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Civil Rights

Civil Rights and Special Victims Section
The Civil Rights and Special Victims Section (CRSVS) enforces a wide spectrum of federal civil rights laws in order to protect the constitutional rights and to affirm equal opportunity for all, regardless of one’s race, ethnicity, sex, color, disability, religion, national origin, or sexual orientation.  Civil Assistant United States Attorneys who are members of the Civil Rights and Special Victims Section focus on a wide variety of civil anti-discrimination statutes.  Criminal Assistant United States Attorneys who are members of the Civil Rights and Special Victims Section prosecute criminal civil rights violations in addition to other crimes.  With limited exceptions, all civil rights investigations involve coordination with the Department of Justice’s Civil Rights Division as well as other federal, state, and local partners.

Civil Rights Enforcement (Civil)
Enforcing federal civil rights laws in the District of Maryland is an integral part of the United States Attorney’s Office’s mission.   The work performed by the Civil Rights and Special Victims Section promotes equal opportunity in areas including housing, lending, employment (in state and local governments), education, public accommodations, land use, and voting, as well as the rights of individuals with disabilities.  The Civil Rights and Special Victims Section enforces more than 20 statutes prohibiting discrimination, including, but not limited to:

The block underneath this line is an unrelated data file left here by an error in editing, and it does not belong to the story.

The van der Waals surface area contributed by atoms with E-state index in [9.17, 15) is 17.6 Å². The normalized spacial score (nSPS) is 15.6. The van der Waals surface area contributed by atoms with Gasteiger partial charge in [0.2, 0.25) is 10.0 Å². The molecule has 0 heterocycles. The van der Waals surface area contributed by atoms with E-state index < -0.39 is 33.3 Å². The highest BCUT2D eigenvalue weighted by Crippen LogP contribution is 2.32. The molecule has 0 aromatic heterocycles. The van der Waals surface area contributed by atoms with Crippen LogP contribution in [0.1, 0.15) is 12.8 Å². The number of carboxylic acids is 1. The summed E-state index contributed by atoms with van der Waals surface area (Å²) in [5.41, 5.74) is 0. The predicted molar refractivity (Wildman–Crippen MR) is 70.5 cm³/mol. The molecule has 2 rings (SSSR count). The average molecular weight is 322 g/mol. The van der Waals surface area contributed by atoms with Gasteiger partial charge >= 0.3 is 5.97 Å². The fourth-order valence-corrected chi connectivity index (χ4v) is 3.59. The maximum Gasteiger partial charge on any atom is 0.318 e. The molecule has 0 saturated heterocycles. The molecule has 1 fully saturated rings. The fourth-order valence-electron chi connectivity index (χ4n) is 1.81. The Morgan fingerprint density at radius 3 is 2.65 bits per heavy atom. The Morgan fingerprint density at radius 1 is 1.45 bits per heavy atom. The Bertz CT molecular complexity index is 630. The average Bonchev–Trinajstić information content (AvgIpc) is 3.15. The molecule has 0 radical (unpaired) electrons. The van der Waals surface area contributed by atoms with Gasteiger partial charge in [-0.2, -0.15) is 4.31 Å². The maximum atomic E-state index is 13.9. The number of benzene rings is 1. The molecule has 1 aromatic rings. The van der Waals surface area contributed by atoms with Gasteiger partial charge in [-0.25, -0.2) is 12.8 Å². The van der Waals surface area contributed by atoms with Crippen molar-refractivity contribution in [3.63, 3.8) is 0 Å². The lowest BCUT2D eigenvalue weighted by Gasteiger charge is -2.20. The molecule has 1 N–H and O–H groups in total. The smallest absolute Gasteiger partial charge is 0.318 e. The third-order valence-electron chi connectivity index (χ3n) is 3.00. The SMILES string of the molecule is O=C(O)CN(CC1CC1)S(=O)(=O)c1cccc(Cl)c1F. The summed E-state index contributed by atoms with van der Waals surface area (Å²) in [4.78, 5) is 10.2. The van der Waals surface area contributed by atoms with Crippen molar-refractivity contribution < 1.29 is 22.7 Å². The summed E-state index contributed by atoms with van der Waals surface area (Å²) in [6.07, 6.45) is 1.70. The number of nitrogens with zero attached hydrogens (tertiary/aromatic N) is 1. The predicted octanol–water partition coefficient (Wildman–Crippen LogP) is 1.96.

• Americans with Disabilities Act, 42 U.S.C. §§ 12101 et seq.
    This Act focuses on rights of individuals with disabilities: in employment (title I), to access state and local governmental services (title II) and public accommodations such as restaurants, gyms, and sports arenas (title III).
     
  • Fair Housing Act, 42 U.S.C. § 3601 et seq.
    This Act focuses on landlords, realtors, and others who discriminate against individuals and families based on race, color, religion, sex (including sexual orientation and gender identity), familial status, or national origin. 
     
  • Title VII of the Civil Rights Act of 1964, 42 U.S.C. § 2000 et seq.
    This Act focuses on state and local government employers which discriminate against employees based upon race, color, religion, sex or national origin.
     
  • Civil Rights of Institutionalized Persons Act (CRIPA), 42 U.S.C. § 1997 et seq.
    This Act focuses on state and local governments which engage in patterns or practices of depriving persons of their constitutional and statutory rights in institutional settings such as jails, prisons, long-term care facilities, and psychiatric hospitals.
     
  • Violent Crime Control and Law Enforcement Act of 1994 (Law Enforcement Misconduct Statute), 34 U.S.C. § 12601 (formerly 42 U.S.C. § 14141)
    This Act focuses on law enforcement agencies who engage in a pattern or practice of depriving persons of rights, privileges, or immunities secured or protected by the Constitution or laws of the United States.
     
  • Voting Rights Act, 52 U.S.C. §§ 10301 et seq.
    This Act focuses on monitoring polling places and investigate and litigate civil actions to protect the right of all citizens to vote, including the right to register to vote and cast meaningful votes, as protected and guaranteed by the Constitution.